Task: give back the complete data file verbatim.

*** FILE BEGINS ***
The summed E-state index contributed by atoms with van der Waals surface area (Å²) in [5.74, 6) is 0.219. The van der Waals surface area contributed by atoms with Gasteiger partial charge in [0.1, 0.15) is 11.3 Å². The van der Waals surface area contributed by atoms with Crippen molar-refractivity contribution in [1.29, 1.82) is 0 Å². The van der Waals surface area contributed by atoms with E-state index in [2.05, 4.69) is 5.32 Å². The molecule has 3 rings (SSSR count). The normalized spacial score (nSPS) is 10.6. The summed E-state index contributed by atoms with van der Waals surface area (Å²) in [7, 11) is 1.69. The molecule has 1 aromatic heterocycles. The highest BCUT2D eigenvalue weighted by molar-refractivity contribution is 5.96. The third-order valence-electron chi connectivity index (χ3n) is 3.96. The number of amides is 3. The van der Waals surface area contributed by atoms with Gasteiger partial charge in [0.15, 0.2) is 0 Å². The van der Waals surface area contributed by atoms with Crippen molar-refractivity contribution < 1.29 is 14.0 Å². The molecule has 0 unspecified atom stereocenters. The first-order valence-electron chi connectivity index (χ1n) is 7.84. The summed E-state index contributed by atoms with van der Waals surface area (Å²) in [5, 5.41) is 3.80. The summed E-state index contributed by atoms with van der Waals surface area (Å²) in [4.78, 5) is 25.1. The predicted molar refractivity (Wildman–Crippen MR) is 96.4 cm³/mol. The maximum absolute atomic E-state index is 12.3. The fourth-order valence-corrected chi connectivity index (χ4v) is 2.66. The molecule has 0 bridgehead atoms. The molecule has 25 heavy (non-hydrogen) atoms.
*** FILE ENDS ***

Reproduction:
The summed E-state index contributed by atoms with van der Waals surface area (Å²) in [5.74, 6) is 0.219. The van der Waals surface area contributed by atoms with Gasteiger partial charge in [0.1, 0.15) is 11.3 Å². The van der Waals surface area contributed by atoms with Crippen molar-refractivity contribution in [1.29, 1.82) is 0 Å². The van der Waals surface area contributed by atoms with E-state index in [2.05, 4.69) is 5.32 Å². The molecule has 3 rings (SSSR count). The normalized spacial score (nSPS) is 10.6. The summed E-state index contributed by atoms with van der Waals surface area (Å²) in [7, 11) is 1.69. The molecule has 1 aromatic heterocycles. The highest BCUT2D eigenvalue weighted by molar-refractivity contribution is 5.96. The third-order valence-electron chi connectivity index (χ3n) is 3.96. The number of amides is 3. The van der Waals surface area contributed by atoms with Gasteiger partial charge in [0.15, 0.2) is 0 Å². The van der Waals surface area contributed by atoms with Crippen molar-refractivity contribution < 1.29 is 14.0 Å². The molecule has 0 unspecified atom stereocenters. The first-order valence-electron chi connectivity index (χ1n) is 7.84. The summed E-state index contributed by atoms with van der Waals surface area (Å²) in [5, 5.41) is 3.80. The summed E-state index contributed by atoms with van der Waals surface area (Å²) in [4.78, 5) is 25.1. The predicted molar refractivity (Wildman–Crippen MR) is 96.4 cm³/mol. The maximum absolute atomic E-state index is 12.3. The fourth-order valence-corrected chi connectivity index (χ4v) is 2.66. The molecule has 0 bridgehead atoms. The molecule has 25 heavy (non-hydrogen) atoms.